The Spy Who Tamed Me is the fourth and final book in your Wests series. As it happens, I have the other three on Mt. TBR but haven’t managed to get to them yet. I think there are some aspects of the story which would have made more sense/been more enjoyable for me had I read the earlier books first and there are some spoilers – particular for Lena and Trig, but this book does work as a stand alone very well.
Jared West is the eldest of the wealthy West siblings. He is a spy for the Australian Secret Intelligence Service and has been deep undercover for two years. He resurfaces at the start of this book, injured, having escaped a burning boat, a beating and hot pursuit, in true James Bond (but nicer) fashion. He made it, barely, to his sister Lena’s wedding but passed out shortly after. Rowan Farringdon is a section Director at ASIS and, because Jared’s director is unavailable, she steps in.
Rowan is a 40 year old career woman. She works 80+ hour weeks and doesn’t have much time for a social life or relationships. Her parents are career diplomats and she has a strained and distant relationship with them, having been basically raised by her military grandfather (who, delightfully, has a 50 year old tortoise named Veronica). Rowan is at the top of her game and is headed for the top job in ASIS. Then she meets Jared West.
Jared is 30, gorgeous, charming and, after years of deep cover work, seriously touch-starved. Even so, when he meets Rowan he knows she is more to him than someone to scratch an itch.
Jared and Rowan flirt and banter with each other as he is treated, transported to ASIS headquarters in Canberra and then debriefed. Jared is coy about the information he passes on – circumstances meant that he doesn’t yet have the final piece in the puzzle – the name of the mole high up in ASIS. Rowan has her suspicions and agrees to let Jared go back in the field to glean the last piece of information.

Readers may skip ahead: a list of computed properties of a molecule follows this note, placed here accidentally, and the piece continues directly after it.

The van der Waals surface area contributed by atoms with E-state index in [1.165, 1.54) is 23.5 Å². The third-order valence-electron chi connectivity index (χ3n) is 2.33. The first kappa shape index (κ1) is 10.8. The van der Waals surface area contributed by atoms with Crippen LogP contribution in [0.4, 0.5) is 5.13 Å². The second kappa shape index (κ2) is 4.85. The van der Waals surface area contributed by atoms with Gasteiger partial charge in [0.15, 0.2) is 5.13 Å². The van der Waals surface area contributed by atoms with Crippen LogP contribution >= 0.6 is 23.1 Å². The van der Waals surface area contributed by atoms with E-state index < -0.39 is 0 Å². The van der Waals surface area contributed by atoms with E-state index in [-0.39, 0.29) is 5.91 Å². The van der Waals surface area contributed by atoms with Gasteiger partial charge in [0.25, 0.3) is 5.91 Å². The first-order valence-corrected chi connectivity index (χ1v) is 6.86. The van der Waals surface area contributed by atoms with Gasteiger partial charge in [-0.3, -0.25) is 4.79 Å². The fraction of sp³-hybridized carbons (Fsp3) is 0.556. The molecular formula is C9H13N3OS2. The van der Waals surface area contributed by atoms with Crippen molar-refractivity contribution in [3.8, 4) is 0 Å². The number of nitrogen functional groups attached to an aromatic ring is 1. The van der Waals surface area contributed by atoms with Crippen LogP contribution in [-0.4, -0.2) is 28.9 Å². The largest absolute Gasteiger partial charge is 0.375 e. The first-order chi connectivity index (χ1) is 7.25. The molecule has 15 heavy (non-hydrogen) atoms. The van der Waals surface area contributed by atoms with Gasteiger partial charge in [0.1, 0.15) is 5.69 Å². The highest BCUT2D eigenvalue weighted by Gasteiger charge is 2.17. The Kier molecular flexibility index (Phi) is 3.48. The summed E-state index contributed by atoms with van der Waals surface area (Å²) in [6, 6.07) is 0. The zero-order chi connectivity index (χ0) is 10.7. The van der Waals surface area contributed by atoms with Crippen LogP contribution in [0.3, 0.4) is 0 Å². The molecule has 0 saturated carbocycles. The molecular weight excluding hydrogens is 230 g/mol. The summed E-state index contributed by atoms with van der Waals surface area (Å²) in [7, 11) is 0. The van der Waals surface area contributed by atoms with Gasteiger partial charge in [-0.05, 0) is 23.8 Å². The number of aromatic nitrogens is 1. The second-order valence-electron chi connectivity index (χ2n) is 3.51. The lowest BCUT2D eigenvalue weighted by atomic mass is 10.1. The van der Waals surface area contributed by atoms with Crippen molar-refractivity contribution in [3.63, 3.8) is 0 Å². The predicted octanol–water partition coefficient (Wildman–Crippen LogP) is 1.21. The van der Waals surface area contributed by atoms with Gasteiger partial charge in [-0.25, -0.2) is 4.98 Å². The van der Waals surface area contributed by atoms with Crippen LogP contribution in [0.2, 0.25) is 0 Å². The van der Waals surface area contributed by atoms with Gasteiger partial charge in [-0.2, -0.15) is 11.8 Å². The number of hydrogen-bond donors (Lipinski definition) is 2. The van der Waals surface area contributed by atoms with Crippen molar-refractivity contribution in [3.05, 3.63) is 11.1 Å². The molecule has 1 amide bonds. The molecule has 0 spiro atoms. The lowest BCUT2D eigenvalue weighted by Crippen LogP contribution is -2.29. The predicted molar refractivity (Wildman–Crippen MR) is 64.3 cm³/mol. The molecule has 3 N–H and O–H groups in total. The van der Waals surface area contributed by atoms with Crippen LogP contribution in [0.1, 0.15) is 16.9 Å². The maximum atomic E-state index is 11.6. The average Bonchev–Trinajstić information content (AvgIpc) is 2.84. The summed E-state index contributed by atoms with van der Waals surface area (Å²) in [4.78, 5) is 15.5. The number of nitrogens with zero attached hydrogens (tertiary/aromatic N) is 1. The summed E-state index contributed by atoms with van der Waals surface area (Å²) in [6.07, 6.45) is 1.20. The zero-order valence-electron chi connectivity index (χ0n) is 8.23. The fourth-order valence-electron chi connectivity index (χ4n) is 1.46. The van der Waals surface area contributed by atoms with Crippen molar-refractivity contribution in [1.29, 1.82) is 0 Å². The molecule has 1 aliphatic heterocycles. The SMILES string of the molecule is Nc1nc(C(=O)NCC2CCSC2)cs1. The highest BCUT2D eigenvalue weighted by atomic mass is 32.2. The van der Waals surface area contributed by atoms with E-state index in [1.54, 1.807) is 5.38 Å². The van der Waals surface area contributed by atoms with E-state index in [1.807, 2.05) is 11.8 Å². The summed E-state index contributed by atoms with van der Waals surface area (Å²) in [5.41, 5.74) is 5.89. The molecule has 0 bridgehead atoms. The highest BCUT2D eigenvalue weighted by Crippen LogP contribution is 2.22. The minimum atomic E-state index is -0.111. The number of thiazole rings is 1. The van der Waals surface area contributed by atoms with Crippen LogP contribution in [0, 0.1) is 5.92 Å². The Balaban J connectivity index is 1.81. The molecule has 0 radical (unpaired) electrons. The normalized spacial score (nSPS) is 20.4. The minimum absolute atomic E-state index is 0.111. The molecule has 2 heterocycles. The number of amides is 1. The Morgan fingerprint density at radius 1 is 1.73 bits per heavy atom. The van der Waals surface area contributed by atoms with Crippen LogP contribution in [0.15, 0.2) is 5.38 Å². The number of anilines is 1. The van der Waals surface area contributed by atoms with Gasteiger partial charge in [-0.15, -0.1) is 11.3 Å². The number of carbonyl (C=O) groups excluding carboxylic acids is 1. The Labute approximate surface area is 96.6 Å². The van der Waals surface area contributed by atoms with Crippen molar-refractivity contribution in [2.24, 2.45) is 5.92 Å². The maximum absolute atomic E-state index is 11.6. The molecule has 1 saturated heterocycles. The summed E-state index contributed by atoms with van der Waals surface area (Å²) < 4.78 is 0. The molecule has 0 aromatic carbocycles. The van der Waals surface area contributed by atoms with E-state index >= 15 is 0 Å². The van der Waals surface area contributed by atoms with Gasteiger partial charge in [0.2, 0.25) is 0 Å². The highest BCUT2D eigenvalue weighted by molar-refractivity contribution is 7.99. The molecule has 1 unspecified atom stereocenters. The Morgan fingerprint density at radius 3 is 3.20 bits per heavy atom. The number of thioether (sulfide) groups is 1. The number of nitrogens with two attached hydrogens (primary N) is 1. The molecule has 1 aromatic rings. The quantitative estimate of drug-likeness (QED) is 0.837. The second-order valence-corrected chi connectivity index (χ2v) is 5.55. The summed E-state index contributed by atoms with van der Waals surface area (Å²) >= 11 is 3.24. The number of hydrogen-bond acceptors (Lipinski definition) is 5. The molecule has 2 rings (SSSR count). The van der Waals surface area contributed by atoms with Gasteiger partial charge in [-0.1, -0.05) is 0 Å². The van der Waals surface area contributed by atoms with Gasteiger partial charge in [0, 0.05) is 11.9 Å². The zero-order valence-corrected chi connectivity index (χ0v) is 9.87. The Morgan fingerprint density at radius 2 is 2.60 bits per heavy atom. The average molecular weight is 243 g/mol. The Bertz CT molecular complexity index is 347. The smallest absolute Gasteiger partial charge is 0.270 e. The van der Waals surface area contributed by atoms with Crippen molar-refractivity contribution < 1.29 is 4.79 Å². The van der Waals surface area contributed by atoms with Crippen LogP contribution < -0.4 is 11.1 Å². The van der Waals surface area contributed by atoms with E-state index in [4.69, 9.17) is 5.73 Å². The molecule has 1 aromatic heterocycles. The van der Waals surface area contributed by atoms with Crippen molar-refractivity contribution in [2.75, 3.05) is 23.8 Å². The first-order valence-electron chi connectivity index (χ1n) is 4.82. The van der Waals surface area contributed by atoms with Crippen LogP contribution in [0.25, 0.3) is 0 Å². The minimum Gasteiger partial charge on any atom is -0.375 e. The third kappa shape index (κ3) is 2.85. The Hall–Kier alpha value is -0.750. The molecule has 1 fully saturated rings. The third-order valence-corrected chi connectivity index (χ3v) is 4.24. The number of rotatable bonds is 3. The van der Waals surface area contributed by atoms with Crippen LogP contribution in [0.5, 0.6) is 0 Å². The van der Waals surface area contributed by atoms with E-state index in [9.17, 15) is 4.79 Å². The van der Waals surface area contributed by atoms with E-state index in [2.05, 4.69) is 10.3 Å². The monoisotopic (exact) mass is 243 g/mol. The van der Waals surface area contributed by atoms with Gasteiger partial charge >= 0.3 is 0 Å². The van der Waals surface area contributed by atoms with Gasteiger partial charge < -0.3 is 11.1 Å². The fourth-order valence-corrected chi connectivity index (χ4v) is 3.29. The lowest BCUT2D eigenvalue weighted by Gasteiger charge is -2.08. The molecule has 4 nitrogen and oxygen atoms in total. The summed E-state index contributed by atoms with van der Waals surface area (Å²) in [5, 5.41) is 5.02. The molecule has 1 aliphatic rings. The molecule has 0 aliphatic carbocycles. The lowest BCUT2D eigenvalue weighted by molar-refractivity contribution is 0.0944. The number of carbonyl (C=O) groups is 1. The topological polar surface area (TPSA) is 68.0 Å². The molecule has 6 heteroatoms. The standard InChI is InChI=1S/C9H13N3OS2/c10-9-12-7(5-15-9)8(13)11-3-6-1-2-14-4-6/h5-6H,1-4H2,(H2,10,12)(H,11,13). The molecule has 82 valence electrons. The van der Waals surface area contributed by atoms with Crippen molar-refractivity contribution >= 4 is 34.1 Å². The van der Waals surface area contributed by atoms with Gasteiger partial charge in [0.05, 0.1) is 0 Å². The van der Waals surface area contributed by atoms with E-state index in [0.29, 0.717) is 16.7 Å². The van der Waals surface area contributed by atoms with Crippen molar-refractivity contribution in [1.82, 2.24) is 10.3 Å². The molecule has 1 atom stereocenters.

Then there is the question of what he will do next – stay with ASIS? Or something else?
As Rowan and Jared circle each other personally and work together professionally, their attraction grows. The first time they hook up has a touch of the femdom about it – a surprise to Jared but just what he needs at the time.
Rowan is very well put together – she’s comfortable in her skin and with her needs and desires. She is concerned about their age difference but a frank discussion takes care of any issues there – Jared wants Rowan and he will take her any way he can get her. He isn’t worried about her age, her job, whether or not she wants children – he just wants to be with her.
He curled his hands around her thighs once he’d finished exploring every dip of her back. He lifted her to his mouth and for a while she thought he might be a sex god. And then he released her, and then blanketed her again as he slid into her, slow and easy, and then she could have sworn he was a sex god.
Rowan finds in Jared a connection she hasn’t known before and in his family a level of kinship outside her experience. She is absorbed into the West clan with ease and she has a taste of a different kind of life. Still, she is an ambitious and scarily competent woman. I appreciated that Jared respected her expertise and her position. He was occasionally cocky but he knew when he was speaking to the Director and what that meant.
A cry for help calls Jared back into the field and, given he is doing this without the sanction (or knowledge) of ASIS, he necessarily has to keep it from her. This causes the relationship’s black moment and both protagonists have to examine themselves and their behaviour and make changes if they are to go forward together.
I loved the witty banter and the clear connection Rowan and Jared had. Jared is young but his work has made him older than his years and he came across to me as mature and a fitting match for Rowan. I probably could have done without the last little bit and the epilogue which, while it wrapped the series up nicely, felt a little to heteronormative. Up until then I had been enjoying the way Rowan and Jared had arranged things to suit her busy and important job. That said, I also appreciated that Rowan made decisions that were right for her and the life she wanted and which utilised her talents as well.
The book is only about 130 pages, so it’s not a long read but it manages to convey all the necessarily ingredients for a really satisfying and entertaining romance. I really must get to those earlier West books now…
Grade: B+ and a recommended read.
*I used the Australian cover because I prefer it – though neither gets Rowan exactly right – a woman with pixie-short hair whose ears stick out just that little bit (according to Jared, or, according to Rowan, rather a lot). At least on the Australian cover you can see her ears (well, one of them).